Here’s How Institutional Investors Can Meet Net-Zero Goals

A new guide is intended to help investors create a net-zero investment strategy.

The London-based Institutional Investors Group on Climate Change (IIGCC) has launched a framework that outlines how institutional investors can achieve net-zero portfolios. The group said 22 asset owners, with $1.2 trillion in assets, have used the framework to commit to achieve net-zero alignment by 2050 or sooner.

IIGCC says the Net Zero Investment Framework 1.0 informs investors how to decarbonize their investment portfolios and increase investment in climate solutions. It is designed to provide a basis on which investors can make commitments to reaching net-zero emissions and define strategies, measure alignment, and transition portfolios.

It establishes several components for an effective net-zero investment strategy, with recommendations on the key actions and methodologies investors can use to implement a strategy.

The framework was written mainly from the perspective of an asset owner, who would be expected to consider and use all framework components or ensure asset managers are implementing mandates accordingly. The framework is also intended to be a tool to guide asset manager actions, including supporting the implementation of commitments that are part of the Net Zero Asset Managers initiative, which is a group of international asset managers committed to supporting the goal of net-zero greenhouse gas emissions by 2050 or sooner.

The framework follows five key principles to guide its work:

  • Impact. The primary objective is achieving emissions reductions in the real economy. The framework encourages investors to maximize their efforts to achieve the greatest impact possible.  
  • Rigor. Alignment should be based on sound evidence and data, and should be consistent with the best available science on meeting the temperature goals of the Paris Agreement.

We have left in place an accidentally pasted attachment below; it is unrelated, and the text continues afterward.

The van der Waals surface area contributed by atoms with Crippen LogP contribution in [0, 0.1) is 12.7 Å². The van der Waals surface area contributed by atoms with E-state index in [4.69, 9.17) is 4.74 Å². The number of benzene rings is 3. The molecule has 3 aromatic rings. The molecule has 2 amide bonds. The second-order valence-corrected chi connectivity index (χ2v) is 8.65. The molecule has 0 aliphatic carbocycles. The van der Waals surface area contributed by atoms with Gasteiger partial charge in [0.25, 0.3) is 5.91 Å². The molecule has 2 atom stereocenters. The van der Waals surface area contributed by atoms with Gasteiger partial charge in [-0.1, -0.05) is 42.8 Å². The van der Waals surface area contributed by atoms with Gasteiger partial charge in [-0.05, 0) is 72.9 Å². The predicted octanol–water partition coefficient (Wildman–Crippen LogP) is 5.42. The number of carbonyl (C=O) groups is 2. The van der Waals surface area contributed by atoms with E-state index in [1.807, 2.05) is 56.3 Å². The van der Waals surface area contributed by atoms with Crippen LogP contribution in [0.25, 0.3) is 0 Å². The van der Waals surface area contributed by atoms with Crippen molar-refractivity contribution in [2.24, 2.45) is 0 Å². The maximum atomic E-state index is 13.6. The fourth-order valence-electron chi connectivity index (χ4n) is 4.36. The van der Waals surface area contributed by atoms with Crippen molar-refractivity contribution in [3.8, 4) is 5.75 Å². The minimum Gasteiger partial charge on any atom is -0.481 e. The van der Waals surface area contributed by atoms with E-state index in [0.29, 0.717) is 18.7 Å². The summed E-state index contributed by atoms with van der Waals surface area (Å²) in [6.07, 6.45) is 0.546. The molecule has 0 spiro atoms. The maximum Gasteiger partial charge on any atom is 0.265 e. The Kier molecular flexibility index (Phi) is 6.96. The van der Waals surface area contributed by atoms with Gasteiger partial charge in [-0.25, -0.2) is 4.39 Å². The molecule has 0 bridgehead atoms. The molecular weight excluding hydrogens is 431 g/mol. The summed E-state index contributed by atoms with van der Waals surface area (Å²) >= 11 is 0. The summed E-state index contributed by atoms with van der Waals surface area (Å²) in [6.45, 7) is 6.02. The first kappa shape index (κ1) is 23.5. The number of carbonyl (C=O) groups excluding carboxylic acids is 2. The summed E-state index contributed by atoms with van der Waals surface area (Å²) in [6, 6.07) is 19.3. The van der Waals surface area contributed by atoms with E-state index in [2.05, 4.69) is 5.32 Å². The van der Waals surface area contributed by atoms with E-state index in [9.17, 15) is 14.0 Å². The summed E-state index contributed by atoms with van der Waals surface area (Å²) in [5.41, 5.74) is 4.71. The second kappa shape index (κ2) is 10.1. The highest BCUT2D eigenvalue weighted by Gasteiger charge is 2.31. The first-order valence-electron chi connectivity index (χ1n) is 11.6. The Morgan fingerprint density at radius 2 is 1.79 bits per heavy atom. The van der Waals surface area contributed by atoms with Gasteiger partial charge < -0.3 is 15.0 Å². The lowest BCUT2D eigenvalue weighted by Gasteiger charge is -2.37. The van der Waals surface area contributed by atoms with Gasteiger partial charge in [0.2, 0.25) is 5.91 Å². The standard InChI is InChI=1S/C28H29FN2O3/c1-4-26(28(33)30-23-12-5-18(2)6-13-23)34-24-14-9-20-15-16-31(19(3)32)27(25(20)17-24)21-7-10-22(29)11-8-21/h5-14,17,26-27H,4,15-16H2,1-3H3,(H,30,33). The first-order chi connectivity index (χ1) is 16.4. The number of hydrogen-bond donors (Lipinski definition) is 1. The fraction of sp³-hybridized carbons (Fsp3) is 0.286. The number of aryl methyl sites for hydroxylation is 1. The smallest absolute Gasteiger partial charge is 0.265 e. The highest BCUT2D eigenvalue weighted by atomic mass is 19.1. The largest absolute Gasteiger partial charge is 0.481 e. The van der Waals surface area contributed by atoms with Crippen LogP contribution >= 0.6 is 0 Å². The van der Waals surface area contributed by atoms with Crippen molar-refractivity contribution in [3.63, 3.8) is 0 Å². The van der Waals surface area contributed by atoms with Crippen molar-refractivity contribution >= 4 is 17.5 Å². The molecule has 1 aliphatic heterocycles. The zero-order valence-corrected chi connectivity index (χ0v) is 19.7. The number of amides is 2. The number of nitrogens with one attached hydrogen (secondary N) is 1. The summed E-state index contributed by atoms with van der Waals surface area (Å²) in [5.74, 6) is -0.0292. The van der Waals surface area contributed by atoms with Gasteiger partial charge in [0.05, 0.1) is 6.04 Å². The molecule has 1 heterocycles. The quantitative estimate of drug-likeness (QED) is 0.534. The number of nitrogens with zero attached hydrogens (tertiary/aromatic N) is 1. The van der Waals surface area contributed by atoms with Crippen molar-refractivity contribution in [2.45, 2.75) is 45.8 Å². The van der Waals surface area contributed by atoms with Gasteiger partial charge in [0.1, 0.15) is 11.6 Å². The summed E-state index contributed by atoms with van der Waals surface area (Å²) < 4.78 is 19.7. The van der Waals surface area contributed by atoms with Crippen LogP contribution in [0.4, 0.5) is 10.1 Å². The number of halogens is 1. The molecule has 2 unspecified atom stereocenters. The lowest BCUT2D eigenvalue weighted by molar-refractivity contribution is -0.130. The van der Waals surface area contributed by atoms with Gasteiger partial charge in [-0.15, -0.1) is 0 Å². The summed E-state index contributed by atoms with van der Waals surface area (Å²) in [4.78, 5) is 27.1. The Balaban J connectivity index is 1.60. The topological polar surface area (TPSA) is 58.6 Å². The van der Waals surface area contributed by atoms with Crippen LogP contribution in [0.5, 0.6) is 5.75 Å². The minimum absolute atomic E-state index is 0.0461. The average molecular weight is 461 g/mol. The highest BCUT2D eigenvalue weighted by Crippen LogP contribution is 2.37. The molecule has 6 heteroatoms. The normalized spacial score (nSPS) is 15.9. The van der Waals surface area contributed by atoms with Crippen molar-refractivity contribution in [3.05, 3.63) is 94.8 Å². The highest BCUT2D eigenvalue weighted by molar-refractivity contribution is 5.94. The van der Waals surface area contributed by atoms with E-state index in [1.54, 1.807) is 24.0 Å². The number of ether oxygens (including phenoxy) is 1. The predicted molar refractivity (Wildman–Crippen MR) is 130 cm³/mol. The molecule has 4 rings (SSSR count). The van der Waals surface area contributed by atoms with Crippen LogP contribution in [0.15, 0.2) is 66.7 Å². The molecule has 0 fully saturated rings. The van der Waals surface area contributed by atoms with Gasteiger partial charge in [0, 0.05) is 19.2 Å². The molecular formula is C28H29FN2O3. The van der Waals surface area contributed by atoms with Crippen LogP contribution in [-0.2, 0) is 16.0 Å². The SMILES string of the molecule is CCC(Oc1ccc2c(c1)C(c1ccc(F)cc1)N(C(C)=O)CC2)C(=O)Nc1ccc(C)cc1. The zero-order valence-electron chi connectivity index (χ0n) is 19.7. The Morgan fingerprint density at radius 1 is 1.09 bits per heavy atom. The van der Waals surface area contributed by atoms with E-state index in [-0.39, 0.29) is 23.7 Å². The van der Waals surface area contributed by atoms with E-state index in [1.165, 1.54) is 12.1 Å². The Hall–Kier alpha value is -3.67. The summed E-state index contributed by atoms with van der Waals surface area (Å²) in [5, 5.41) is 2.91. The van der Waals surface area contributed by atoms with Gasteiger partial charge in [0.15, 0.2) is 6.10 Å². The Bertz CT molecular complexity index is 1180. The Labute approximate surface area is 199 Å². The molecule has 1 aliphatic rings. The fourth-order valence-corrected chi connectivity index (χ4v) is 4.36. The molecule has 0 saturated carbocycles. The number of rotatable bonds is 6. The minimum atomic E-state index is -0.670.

• Practicality. The methods and approaches should be feasible for a range of investors to implement, build on existing work, and be compatible with existing processes or requirements of investors.
  • Accessibility. Definitions, methodologies, and strategies should be clear and easily applied, using publicly available information and assessments whenever possible.  
  • Accountability. Definitions, methodologies, and strategies should allow clients, beneficiaries, and other stakeholders to assess whether investors and assets are aligned with the goals of the Paris Agreement.

The IIGCC said the group of investors already known to be drawing on the framework include AXA Investment Managers, Fidelity International, New York State Common Retirement Fund (NYSCRF), Lazard Asset Management, Nest Corporation, and the Church of England Pensions Board, among several other institutional investors.

“The global investment community has been called on to play its part in the transition to net-zeroand it is answering that call,” Stephanie Pfeifer, CEO of IIGCC, said in a statement. “This new swath of net-zero commitments from asset owners demonstrates the growing determination from investors to make important decisions to support a net-zero and resilient future.”

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